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This work presents the simulation and evaluation of a renewable hybrid power plant for off-grid fully autonomous operation on an intermediate-sized island in the Aegean Sea. A stand-alone energy system including storage facilities is simulated, optimized and analyzed relying on real-case weather and demand data of a relatively large remote community. Optimization of the power plant structure shows that to ensure continuous off-grid energy generation, even under extreme conditions, the combination of more than one renewable technology is required. The hybrid power plant consists of a pumped-storage hydropower plant, photovoltaic cells and wind turbines. Energy surplus of the power plant is used in the incorporated electrolyzer to generate a secondary product, hydrogen. Robust operation of the plant results in 48% of the energy generated stemming from the photovoltaic system and 52% from the wind turbines. The pumped-storage hydropower plant has a mean annual power output of 1.0 MW. The total mean annual efficiency of the hybrid plant is found to be 14.4%. Although stand-alone operation was achieved with the proposed plant, this requirement led to net energy output restrictions, capacity oversizing and large storage facilities. (C) 2015 Elsevier Ltd. All rights reserved.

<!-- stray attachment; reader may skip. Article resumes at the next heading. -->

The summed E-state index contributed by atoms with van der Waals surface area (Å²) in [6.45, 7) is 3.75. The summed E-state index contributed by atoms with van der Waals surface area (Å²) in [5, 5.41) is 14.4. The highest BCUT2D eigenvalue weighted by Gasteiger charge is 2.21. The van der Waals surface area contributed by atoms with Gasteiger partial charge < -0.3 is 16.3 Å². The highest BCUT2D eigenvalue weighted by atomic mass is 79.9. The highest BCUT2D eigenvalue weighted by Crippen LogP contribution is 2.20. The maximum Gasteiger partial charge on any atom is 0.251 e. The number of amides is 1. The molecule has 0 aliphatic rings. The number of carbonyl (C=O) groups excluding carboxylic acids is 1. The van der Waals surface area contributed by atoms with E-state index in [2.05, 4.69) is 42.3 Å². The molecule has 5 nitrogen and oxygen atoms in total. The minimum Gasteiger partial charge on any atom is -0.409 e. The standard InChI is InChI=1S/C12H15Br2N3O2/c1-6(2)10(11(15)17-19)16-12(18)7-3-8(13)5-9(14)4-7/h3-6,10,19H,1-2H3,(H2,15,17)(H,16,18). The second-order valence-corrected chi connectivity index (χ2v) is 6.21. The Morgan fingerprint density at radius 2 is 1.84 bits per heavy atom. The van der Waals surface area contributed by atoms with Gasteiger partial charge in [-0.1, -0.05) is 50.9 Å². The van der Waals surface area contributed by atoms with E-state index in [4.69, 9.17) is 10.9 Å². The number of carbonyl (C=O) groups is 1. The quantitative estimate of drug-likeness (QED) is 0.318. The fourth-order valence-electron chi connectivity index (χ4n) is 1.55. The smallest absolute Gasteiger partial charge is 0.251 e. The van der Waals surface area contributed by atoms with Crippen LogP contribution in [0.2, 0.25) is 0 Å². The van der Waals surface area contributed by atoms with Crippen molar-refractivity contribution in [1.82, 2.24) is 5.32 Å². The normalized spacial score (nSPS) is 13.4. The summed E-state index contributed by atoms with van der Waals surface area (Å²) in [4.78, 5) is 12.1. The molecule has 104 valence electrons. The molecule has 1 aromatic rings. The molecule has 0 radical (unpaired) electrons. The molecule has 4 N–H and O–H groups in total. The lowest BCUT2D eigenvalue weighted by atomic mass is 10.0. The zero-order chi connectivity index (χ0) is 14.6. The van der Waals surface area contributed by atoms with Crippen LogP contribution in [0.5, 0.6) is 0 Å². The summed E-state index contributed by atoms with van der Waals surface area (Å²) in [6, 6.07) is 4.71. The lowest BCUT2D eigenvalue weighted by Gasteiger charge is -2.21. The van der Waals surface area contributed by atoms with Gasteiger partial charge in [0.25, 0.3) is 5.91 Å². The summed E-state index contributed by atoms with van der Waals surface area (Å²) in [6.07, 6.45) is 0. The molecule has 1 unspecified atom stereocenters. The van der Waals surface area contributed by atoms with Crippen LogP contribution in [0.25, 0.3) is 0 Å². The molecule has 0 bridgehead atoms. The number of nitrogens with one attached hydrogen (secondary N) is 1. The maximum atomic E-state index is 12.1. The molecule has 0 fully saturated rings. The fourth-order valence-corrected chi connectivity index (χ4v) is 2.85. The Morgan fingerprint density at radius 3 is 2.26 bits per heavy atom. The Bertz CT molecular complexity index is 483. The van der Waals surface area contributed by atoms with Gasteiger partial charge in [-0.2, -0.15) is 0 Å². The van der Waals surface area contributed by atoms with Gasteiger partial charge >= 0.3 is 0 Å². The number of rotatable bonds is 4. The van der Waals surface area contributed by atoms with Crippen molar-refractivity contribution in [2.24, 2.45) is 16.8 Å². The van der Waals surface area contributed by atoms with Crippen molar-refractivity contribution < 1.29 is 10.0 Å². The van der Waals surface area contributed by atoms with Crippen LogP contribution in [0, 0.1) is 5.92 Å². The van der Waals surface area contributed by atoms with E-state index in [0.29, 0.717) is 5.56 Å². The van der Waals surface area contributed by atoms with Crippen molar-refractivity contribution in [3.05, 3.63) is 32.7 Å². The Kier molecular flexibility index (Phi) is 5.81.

hybrid power plant; renewable energy; energy autonomy; off-grid operation; dynamic simulation; power plants; hybrid; system; biomass